Some Timely Help from Martin Rinkart

I’ve had a hard time waking up and getting started this Saturday morning. It was an exhausting week, and I’ve felt vexed juggling church work, writing deadlines, family responsibilities, and care-giving. But last night and again this morning, I picked up a book I’d purchased in a London shop earlier this year.

It told the story of Martin Rinkart, a German pastor in the early 1600s. It was his misfortune to minister in the worst of times. He lived in a walled town into which hoards of refugees poured during the Thirty Years’ War. Great armies crossed the land, pillaging shops and farms, leaving ruin and desolation behind. Farming activities were so interrupted by the war that famine ensued throughout Saxony. Then the plague broke out. The other two ministers in town died, leaving Martin to care for the multitudes alone. All day he went from bed to bed, nursing the sick and comforting the dying. He conducted thousands of funerals, sometimes reading the funeral service over forty or fifty bodies at once. Among the eight thousand who perished in one particular year was his own wife. A year after the war ended, Martin himself died. But he left behind a remarkable hymn—one of my favorites, but one I hadn’t sung or thought about for awhile.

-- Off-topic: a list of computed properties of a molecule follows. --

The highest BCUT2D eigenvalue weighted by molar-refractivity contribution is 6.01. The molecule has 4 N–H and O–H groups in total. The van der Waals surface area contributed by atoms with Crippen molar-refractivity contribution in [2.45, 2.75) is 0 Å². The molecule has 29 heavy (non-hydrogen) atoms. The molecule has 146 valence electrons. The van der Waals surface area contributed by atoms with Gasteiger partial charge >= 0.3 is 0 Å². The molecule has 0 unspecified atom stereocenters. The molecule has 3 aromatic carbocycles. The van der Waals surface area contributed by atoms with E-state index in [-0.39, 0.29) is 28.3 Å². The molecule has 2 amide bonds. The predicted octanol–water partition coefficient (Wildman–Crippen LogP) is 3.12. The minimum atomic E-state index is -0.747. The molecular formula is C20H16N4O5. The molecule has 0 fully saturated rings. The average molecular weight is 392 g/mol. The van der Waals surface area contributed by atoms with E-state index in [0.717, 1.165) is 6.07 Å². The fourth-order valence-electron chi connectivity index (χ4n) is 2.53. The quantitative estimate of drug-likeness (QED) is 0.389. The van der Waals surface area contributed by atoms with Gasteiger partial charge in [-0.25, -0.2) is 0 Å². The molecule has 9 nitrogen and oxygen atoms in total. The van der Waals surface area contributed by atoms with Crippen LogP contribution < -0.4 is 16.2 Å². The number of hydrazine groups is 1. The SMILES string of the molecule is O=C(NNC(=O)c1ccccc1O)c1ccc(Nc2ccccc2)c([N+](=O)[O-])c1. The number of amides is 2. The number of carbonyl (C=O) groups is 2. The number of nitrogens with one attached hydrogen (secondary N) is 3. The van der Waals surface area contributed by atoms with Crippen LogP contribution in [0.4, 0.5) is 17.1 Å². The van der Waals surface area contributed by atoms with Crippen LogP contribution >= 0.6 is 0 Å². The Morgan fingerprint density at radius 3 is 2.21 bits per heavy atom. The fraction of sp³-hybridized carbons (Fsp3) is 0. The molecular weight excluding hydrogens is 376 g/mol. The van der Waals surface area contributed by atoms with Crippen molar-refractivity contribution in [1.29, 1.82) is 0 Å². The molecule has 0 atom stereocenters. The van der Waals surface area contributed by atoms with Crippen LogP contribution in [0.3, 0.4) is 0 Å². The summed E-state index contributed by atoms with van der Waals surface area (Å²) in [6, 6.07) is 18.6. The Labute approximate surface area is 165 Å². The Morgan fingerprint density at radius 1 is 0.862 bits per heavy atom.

It’s one of our greatest hymns of – thanksgiving!

 The writing of this hymn must have provided therapy and vigor for Martin’s own spirit. I especially like the prayer in the middle of verse 2: “And guide us when perplexed….”

The first verse is a declaration of praise:

Now thank we all our God,

With hearts and hands and voices;

Who wondrous things hath done,

In whom His world rejoices;

Who, from our mother’s arms,

Hath blessed us on our way

With countless gifts of love,

And still is ours today.

 The second verse becomes a prayer:

O may this bounteous God

Through all our life be near us,

With ever-joyful hearts

And blessed peace to cheer us,

And keep us in His grace,

And guide us when perplexed,

And free us from all ills

In this world and the next.

 The last verse is devoted to Trinitarian praise:

All praise and thanks to God

The Father now be given,

The Son, and Him who reigns

With Them in highest heaven:

The one eternal God,

Whom heaven and earth adore;

For thus is was, is now,

And shall be evermore.

 My recounting of the story above was aided by Elsie Houghton, Christian Hymn-Writers (Evangelical Press of Wales, 1982), chapter 4. If you want to hear the melody for this hymn, click here. For information about my own books of hymn stories, click here.